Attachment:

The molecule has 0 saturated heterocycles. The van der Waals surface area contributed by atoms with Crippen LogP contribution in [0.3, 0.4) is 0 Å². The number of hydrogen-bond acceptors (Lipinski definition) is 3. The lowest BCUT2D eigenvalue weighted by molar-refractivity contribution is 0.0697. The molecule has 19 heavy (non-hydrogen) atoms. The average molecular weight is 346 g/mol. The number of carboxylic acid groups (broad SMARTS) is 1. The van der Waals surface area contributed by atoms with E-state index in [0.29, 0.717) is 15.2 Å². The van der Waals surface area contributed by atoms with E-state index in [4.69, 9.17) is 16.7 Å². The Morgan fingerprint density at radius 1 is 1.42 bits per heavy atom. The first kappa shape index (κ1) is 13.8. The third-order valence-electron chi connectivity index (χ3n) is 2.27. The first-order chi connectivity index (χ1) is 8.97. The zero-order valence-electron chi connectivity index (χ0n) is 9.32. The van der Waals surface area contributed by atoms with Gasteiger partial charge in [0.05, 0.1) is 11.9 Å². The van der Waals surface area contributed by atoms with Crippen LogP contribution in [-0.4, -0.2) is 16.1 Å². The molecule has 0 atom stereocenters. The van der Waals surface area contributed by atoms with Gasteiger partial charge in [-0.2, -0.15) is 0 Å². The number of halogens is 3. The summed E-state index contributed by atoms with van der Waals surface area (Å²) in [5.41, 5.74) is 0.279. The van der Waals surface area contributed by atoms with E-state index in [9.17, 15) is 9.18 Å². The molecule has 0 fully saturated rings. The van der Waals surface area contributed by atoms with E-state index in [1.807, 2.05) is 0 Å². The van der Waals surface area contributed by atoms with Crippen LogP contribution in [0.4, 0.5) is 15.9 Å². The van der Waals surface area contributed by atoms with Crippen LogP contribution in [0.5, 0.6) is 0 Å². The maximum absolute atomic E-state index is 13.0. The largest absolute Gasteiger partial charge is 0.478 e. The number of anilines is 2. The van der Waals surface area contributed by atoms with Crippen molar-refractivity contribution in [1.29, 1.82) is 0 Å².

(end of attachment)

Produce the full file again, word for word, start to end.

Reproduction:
The molecule has 0 saturated heterocycles. The van der Waals surface area contributed by atoms with Crippen LogP contribution in [0.3, 0.4) is 0 Å². The number of hydrogen-bond acceptors (Lipinski definition) is 3. The lowest BCUT2D eigenvalue weighted by molar-refractivity contribution is 0.0697. The molecule has 19 heavy (non-hydrogen) atoms. The average molecular weight is 346 g/mol. The number of carboxylic acid groups (broad SMARTS) is 1. The van der Waals surface area contributed by atoms with E-state index in [0.29, 0.717) is 15.2 Å². The van der Waals surface area contributed by atoms with E-state index in [4.69, 9.17) is 16.7 Å². The Morgan fingerprint density at radius 1 is 1.42 bits per heavy atom. The first kappa shape index (κ1) is 13.8. The third-order valence-electron chi connectivity index (χ3n) is 2.27. The first-order chi connectivity index (χ1) is 8.97. The zero-order valence-electron chi connectivity index (χ0n) is 9.32. The van der Waals surface area contributed by atoms with Gasteiger partial charge in [0.05, 0.1) is 11.9 Å². The van der Waals surface area contributed by atoms with Crippen LogP contribution in [-0.4, -0.2) is 16.1 Å². The molecule has 0 atom stereocenters. The van der Waals surface area contributed by atoms with Gasteiger partial charge in [-0.2, -0.15) is 0 Å². The number of halogens is 3. The summed E-state index contributed by atoms with van der Waals surface area (Å²) in [5.41, 5.74) is 0.279. The van der Waals surface area contributed by atoms with E-state index in [9.17, 15) is 9.18 Å². The molecule has 0 fully saturated rings. The van der Waals surface area contributed by atoms with E-state index in [1.807, 2.05) is 0 Å². The van der Waals surface area contributed by atoms with Crippen LogP contribution in [0.4, 0.5) is 15.9 Å². The van der Waals surface area contributed by atoms with Crippen LogP contribution in [0.5, 0.6) is 0 Å². The maximum absolute atomic E-state index is 13.0. The largest absolute Gasteiger partial charge is 0.478 e. The number of anilines is 2. The van der Waals surface area contributed by atoms with Crippen molar-refractivity contribution in [1.29, 1.82) is 0 Å².